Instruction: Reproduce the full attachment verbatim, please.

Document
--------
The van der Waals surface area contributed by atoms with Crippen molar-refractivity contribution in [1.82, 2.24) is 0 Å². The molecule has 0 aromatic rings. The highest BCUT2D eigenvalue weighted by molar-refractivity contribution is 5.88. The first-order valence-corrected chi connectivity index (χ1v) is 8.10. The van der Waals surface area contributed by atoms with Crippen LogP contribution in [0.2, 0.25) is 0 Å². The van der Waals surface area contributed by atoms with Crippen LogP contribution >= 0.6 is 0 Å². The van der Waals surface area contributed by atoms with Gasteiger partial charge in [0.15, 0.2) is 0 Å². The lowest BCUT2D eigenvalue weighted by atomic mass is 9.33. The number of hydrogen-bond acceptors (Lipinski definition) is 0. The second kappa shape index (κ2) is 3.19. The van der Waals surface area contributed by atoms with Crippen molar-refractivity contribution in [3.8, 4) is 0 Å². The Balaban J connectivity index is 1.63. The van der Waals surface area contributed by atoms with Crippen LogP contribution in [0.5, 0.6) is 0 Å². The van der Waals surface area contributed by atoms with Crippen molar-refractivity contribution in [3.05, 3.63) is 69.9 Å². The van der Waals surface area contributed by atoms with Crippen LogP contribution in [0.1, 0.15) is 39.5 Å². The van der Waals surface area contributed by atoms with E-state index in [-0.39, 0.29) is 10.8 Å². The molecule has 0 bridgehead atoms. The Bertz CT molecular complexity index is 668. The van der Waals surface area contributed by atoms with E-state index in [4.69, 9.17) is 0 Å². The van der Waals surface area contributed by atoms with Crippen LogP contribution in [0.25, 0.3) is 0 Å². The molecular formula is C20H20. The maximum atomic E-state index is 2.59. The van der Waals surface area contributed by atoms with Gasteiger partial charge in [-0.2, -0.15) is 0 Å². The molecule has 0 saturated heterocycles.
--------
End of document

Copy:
The van der Waals surface area contributed by atoms with Crippen molar-refractivity contribution in [1.82, 2.24) is 0 Å². The molecule has 0 aromatic rings. The highest BCUT2D eigenvalue weighted by molar-refractivity contribution is 5.88. The first-order valence-corrected chi connectivity index (χ1v) is 8.10. The van der Waals surface area contributed by atoms with Crippen LogP contribution in [0.2, 0.25) is 0 Å². The van der Waals surface area contributed by atoms with Crippen LogP contribution >= 0.6 is 0 Å². The van der Waals surface area contributed by atoms with Gasteiger partial charge in [0.15, 0.2) is 0 Å². The lowest BCUT2D eigenvalue weighted by atomic mass is 9.33. The number of hydrogen-bond acceptors (Lipinski definition) is 0. The second kappa shape index (κ2) is 3.19. The van der Waals surface area contributed by atoms with Crippen molar-refractivity contribution in [3.8, 4) is 0 Å². The Balaban J connectivity index is 1.63. The van der Waals surface area contributed by atoms with Crippen LogP contribution in [0.5, 0.6) is 0 Å². The van der Waals surface area contributed by atoms with Crippen molar-refractivity contribution in [3.05, 3.63) is 69.9 Å². The van der Waals surface area contributed by atoms with Crippen LogP contribution in [0.1, 0.15) is 39.5 Å². The van der Waals surface area contributed by atoms with E-state index in [-0.39, 0.29) is 10.8 Å². The molecule has 0 bridgehead atoms. The Bertz CT molecular complexity index is 668. The van der Waals surface area contributed by atoms with E-state index in [4.69, 9.17) is 0 Å². The van der Waals surface area contributed by atoms with Crippen LogP contribution in [0.25, 0.3) is 0 Å². The molecular formula is C20H20. The maximum atomic E-state index is 2.59. The van der Waals surface area contributed by atoms with Gasteiger partial charge in [-0.2, -0.15) is 0 Å². The molecule has 0 saturated heterocycles.